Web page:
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Ariadne View Interactive Version ]

James Bowdoin (1782-1811) of Maine was appointed American Minister to Spain by President Jefferson in 1804. While in Europe, Bowdoin visited Paris where he saw an ancient sculpture of Ariadne, one of many works of art taken from Italy by Napoleon that were exhibited at the Louvre. In classical mythology, Ariadne was the daughter of King Minos of Crete and assisted Theseus in getting out the labyrinth after he killed the Minotaur. Bowdoin wrote Jefferson,

Accident having thrown in my way a handsome piece of modern Sculpture, a Cleopatra copied and reduced from the ancient one now at Paris, which for many years lay at the Palace of Belvidere at Rome, as I think it for the fineness of its marble and the neatness of its workmanship and finishing, among the best of the modern pieces of Sculpture. . . . I was told it was purchased of a french commissary in Italy, who wanted money, and that it had been taken from the apartments in the vatican. . .1

Jefferson replied, "It shall be deposited [at Monticello] with the memorials of those worthies whose remembrance I feel a pride and comfort in consecrating there."2 Ariadne arrived at Monticello in 1805, but for ten years or so Jefferson thought, as Bowdoin did, that she was Cleopatra. Jefferson initially described the reclining sculpture in his "Catalogue of Paintings" as "A Cleopatra in marble." It wasn't until he turned to the appropriate page and illustration in his own copy of Augustine Legrand's Galeries des Antiques (1803), which he had acquired in December 1804, that he changed the attribution. Jefferson revised his description in the "Catalogue of Paintings," translating Legrand's comments into English.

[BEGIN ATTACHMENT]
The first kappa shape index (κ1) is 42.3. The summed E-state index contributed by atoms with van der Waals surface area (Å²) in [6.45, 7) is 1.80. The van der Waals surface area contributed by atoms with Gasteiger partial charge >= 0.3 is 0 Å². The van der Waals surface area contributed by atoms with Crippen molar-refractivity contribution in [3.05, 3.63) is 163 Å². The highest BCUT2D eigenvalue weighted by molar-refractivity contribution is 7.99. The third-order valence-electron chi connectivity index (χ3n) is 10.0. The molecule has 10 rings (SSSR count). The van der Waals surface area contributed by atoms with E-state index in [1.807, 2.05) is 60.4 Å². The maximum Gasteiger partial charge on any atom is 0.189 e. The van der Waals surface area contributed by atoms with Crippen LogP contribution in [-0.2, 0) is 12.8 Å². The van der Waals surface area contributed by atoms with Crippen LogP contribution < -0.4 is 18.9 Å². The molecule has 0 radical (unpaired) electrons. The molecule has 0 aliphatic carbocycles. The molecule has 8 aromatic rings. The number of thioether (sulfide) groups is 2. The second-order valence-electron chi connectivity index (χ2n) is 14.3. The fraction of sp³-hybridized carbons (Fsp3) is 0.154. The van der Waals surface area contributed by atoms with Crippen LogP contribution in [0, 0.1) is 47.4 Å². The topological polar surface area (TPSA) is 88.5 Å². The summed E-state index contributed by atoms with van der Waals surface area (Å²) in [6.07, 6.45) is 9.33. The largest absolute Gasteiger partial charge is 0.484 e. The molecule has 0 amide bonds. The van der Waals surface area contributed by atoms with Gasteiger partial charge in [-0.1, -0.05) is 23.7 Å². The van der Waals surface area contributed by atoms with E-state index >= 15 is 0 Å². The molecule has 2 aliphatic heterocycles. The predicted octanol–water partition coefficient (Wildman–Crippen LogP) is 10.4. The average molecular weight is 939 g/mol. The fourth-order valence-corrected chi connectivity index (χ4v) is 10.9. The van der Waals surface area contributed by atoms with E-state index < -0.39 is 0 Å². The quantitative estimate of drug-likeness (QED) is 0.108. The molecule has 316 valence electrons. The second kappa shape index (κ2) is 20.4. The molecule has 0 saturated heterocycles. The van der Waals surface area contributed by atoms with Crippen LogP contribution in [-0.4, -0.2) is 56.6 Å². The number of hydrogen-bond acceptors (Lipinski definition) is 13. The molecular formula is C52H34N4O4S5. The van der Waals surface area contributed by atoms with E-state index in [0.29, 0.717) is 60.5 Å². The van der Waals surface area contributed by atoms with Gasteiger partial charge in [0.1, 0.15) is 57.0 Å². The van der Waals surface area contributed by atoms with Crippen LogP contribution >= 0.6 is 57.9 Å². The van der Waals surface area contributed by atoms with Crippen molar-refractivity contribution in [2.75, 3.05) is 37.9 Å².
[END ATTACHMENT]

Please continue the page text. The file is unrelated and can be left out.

Ariadne reclined on the ro[ck]s of Naxos, where Theseus had just abandoned her. She is represented asleep, as in the moment when Bacchus discovers and becomes enamoured of her. Her tunic is half loosed, her veil negligently thrown over her head. . . . On the upper part of her left arm is a bracelet in the form of the small serpent called Ophis: this bracelet taken for an asp, long occasioned the belief that this figure represented Cleopatra procuring death by the bite of this reptile.3

Jefferson also noted that the original sculpture was placed in the Belvedere Gallery at the Vatican by Julius II where it remained for three centuries.

After Jefferson's death Ariadne was shipped to Boston for sale there, but Jefferson's granddaughter Ellen Coolidge decided to hold on to it. She wrote her mother, "I kept back the Ariadne . . . because I thought it a pity to sacrifice [it] as the others were sacrificed." 4

Artist/Maker Unknown
Object TypeArt and Sculpture
Dimensions27 x 13 1/2 x 37 1/2 in.
LocationEntrance Hall


  1. James Bowdoin to Thomas Jefferson, 25 March 1805, American Memory Project - The Thomas Jefferson Papers.
  2. Thomas Jefferson to James Bowdoin, 27 April 1805, American Memory Project - The Thomas Jefferson Papers.
  3. Catalogue.
  4. Ellen Coolidge to Martha Jefferson Randolph, 21 July 1833, Jefferson-Coolidge Family Collection.

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